Development as love – what I learnt from my Dad

by | Oct 7, 2014


In International Development circles you are supposed to say that your ideas about Development come from Sen or Ul Huq or Cardoso. You are not supposed to say that the most important lessons were things you learnt from your Dad. Nevertheless: for me, the most important lessons I learnt about Development were from my Dad. And the greatest of these was love.

When we discuss Development models we often debate their efficiency, but the most important issues are not extrinsic but intrinsic. The most vital exchanges we have with people are never trades – they are acts for which no one counts the cost or seeks reward. As a child my Dad took me with him to help provide meals and friendship for the elderly, and through that I learnt by his lived example that such support needed no justification (do visited elderly people produce greater economic benefit?), it was just fundamental to being a human being – that we help our family, and the world is our family. Likewise from seeing him in his roles as as church warden, youth club leader, charity trustee, volunteer, father and husband, I learnt that the higher goal is not that we should be independent but that we should be interdependent. Now, in Development, debates are rightly held about the different and complementary roles of the state, of NGOs, and of others, in ensuring that people get the support they need. What I learnt, from the smiles on the faces of the people whom Dad helped, is that vital in all support is that people know and feel that they are cared for.

I have been asked, as the son of the former head of the advertising industry’s trade association, if my going into Development was a break with my history, even a rebellion. But really it was a way to apply the values of my Dad – community, compassion, responsibilty, dignity, love. That everyone matters is not an ideological or a partisan value but it is a radical and profound one.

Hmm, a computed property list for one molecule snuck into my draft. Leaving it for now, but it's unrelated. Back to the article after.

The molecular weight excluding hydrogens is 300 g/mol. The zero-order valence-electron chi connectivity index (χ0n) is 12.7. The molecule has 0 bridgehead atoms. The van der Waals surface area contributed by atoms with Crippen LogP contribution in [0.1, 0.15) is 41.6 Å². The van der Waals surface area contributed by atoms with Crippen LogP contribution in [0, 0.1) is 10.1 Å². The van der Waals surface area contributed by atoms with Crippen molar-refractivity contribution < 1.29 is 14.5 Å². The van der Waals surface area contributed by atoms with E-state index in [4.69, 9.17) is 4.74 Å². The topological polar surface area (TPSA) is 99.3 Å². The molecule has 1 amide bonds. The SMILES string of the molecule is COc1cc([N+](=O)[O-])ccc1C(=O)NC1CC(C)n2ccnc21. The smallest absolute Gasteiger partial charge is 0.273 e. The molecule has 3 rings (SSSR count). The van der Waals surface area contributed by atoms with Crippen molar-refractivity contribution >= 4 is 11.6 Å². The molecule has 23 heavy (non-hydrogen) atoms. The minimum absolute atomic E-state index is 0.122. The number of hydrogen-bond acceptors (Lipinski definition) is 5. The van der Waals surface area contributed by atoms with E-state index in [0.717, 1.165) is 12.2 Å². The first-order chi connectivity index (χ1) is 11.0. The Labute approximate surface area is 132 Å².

A few days ago, at the start of an Oxfam visit to the Dominican Republic and Haiti, I got a call from my family that Dad was at his end. All of my colleagues there hugged me and told me to hurry back, to cut short my Oxfam visit, as the most important thing was to be with him. Some friends kindly said they hoped Dad would recover, but the role of his medical care now was not to bring about a recovery – that time was gone – but to ensure that as he left the world he went well, with dignity and peace, that he could hear and hold his loved ones, could know that we were with him. We fed him, as he had once fed us, and we read to him, as he had once read to us. We read him Paul’s letter to the Corinthians, in the King James Version where – appropriately – “love” is translated as “charity”. It concludes: “When I was a child I spake as a child, I understood as a child, but when I became a man, I put away childish things.” But the most important things I learnt were from my Dad.

Author

  • Ben Phillips is Campaigns and Policy Director of ActionAid. Previously, he worked for Oxfam in the UK. He has lived and worked in four continents and 10 cities including New Delhi and Washington DC, as well as with children in poverty in East London. He began his development work at the grassroots, as a teacher and ANC activist living in Mamelodi township, South Africa, in 1994, just after the end of apartheid.


More from Global Dashboard

Justice for All and the Economic Crisis

Justice for All and the Economic Crisis

As COVID-19 plunges the world into its most serious economic crisis for a century, a surge in demand for justice is inevitable. Businesses face bankruptcy – and whole industries may be insolvent. Similar pain is being felt in the public and non-profit sectors....

Who Speaks for the Global South Recipients of Aid?

Who Speaks for the Global South Recipients of Aid?

The murder of George Floyd and the resurfacing of the Black Lives Matter movement has led to heightened discussions on race in the international development sector. Aid practitioners in the North have not only condemned the systemic racism that they (suddenly) now see...